You roll over in bed to silence your alarm clock when suddenly, the room begins to spin. You roll quickly back towards the center of the bed with significant fear of not knowing up from down or if you may fall out of bed. The spinning is severe, disorienting, and can even cause the uncomfortable sensation of nausea. However, within a minute or so, it seems to settle until you try to get up again. There are lots of types of dizziness experienced by millions of people daily, but this sensation is true vertigo. Vertigo is characterized by spinning dizziness, and you will first want it to be verti-gone. In this case, a physical therapist is one of the best professionals for you to visit.
True, room spinning vertigo most often accompanies a condition of the ear called Benign Paroxysmal Positional Vertigo or BPPV- more commonly discussed as “loose rocks” or crystals in one’s ear.1 If you experience BPPV, you will note this vertigo occurs with changes in head position: rolling to one side in bed, moving from lying to sitting, dropping your head down to tie shoes or pick up a dropped item, and/or tilting back in a dentist chair or salon shampoo bowl. The vertigo is also severe in intensity and only lasts from seconds to possibly a minute. These are all characteristics to correctly diagnose vertigo, which your physical therapist will look for in your discussion during your initial evaluation.
When experiencing vertigo, it is helpful to know there are physical therapists who have more experience and extensive training in the vestibular system where vertigo typically originates. During your initial evaluation, your physical therapist will discuss your story of symptoms, factors that make it worse, and if there are factors that make it better. Following your discussion, your answers will lead your physical therapist to choose and perform certain tests that will confirm their suspected diagnosis. Many of these tests can lead right into treatment to get that vertigo, verti-gone. A physical therapist trained in vestibular dysfunction will also spend considerable time explaining their findings, their prescribed plan of care, and how it will assist you in the most important aspect, which is reaching your goal for your quality of life.
A few things that are important for anyone dealing with vertigo to know. The most effective and efficient treatment is done by a skilled clinician. Treatment moves the “rocks” or otoconia in your ear, which does reproduce your symptoms. Please remember that this technique is designed to move and clear those “rocks” from their position so that symptoms should be better after treatment, despite feeling vertigo throughout. Your vestibular system will fatigue, so if you can tolerate more rounds of the treatment, it should be performed until symptoms subside entirely. Vertigo and BPPV can reoccur- 1 in every 2 people that have it will have it again. It is more likely to reoccur within the first year you have it, with age, and more often for women. Resolution can occur in anywhere from 1-4 visits, but if it is not resolving by then, and your therapist hasn’t altered their plan for your care, you may consider following up with a therapist or return to your doctor/ENT for a follow-up. Finally, please be aware that the vestibular system ages as any system ages and symptoms may not fit the definition we discussed above. However, the American Neurological Physical Therapy Association states you should be tested for BPPV if you are above 65 and experiencing vertigo, dizziness, lightheadedness, or falls.1 It is a simple test to rule in or out this diagnosis easily and keep your world righted with you on your feet.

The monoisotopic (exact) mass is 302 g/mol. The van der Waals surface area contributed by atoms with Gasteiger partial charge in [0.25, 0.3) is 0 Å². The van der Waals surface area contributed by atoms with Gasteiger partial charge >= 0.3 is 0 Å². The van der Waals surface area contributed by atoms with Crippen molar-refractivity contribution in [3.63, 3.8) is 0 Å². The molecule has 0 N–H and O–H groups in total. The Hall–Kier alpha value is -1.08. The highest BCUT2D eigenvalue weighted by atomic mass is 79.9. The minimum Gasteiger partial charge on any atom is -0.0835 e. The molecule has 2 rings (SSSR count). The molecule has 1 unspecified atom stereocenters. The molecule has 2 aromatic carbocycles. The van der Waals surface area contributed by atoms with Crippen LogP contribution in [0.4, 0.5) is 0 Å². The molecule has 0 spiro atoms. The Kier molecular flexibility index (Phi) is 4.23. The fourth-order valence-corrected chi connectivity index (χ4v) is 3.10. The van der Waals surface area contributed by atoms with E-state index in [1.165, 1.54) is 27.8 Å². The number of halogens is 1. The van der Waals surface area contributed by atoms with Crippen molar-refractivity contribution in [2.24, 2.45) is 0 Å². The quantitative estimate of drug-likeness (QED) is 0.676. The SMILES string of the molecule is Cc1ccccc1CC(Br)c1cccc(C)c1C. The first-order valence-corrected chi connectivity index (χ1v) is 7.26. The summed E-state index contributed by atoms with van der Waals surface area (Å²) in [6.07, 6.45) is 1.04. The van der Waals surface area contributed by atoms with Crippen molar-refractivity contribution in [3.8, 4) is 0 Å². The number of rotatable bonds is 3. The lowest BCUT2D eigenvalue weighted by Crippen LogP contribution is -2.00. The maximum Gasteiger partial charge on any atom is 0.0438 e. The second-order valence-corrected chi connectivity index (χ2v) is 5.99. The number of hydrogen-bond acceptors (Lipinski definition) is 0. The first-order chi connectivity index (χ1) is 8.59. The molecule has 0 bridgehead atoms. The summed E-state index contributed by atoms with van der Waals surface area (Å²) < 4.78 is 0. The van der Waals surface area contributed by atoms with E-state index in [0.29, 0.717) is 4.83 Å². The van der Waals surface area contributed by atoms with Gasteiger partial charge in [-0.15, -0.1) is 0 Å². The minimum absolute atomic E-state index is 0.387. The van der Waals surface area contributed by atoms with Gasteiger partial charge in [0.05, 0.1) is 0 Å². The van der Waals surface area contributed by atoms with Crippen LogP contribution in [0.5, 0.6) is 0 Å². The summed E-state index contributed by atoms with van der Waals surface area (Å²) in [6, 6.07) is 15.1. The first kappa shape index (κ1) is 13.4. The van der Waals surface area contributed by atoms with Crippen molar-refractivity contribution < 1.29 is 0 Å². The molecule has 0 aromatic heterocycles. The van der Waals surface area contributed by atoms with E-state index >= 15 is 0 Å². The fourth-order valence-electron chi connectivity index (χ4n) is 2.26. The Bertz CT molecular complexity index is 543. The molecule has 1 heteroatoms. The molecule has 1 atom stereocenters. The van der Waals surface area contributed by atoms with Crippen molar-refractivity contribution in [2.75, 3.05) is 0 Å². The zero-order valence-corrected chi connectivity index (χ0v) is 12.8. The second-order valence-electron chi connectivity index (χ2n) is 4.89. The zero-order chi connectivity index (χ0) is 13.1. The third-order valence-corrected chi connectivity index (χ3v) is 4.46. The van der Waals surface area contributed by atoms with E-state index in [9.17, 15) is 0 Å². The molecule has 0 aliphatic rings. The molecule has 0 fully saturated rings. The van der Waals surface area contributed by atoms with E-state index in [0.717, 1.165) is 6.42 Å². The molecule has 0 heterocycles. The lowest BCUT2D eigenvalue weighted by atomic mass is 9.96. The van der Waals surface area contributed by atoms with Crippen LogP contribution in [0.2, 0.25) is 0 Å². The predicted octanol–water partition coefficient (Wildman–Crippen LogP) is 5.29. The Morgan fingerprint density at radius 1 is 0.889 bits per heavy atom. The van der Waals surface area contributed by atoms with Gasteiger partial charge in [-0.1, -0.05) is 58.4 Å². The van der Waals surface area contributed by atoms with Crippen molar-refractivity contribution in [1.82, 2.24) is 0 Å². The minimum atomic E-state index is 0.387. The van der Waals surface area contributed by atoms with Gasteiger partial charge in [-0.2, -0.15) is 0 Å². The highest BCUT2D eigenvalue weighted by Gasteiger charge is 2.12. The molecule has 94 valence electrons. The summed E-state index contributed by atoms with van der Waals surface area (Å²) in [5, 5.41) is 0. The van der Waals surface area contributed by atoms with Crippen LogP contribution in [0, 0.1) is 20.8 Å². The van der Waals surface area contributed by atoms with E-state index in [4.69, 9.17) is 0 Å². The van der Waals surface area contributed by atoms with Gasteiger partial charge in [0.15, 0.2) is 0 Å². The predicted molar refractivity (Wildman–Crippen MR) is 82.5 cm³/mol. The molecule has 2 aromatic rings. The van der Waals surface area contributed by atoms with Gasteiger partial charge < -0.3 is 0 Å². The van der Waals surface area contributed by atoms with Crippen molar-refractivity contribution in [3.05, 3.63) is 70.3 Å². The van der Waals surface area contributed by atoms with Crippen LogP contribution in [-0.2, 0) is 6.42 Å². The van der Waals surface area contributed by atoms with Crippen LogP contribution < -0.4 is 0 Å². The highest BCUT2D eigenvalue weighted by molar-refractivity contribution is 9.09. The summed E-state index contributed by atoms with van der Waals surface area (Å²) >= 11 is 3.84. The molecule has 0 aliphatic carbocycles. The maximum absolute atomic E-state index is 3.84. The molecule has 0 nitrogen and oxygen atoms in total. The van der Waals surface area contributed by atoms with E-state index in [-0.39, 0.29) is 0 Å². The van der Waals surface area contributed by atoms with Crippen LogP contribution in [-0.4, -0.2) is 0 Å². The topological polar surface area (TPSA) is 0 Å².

If you are looking for solutions for your vertigo, look no further. Schedule your free assessment in clinic or virtually through our Telehealth platform. Our team of experts will help you find a vestibular therapist and have you feeling better before you know it.
*Per federal guidelines, beneficiaries of plans such as Medicare, Medicaid, Tricare, VHA and other federally funded plans are not eligible for free assessments.
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1: Bhattacharyya N, Gubbels SP, Schwartz SR, et al. Clinical Practice Guideline: Benign Paroxysmal Positional Vertigo (Update). Otolary–Head and Neck Surgery 2017;156(3S):S1–S47.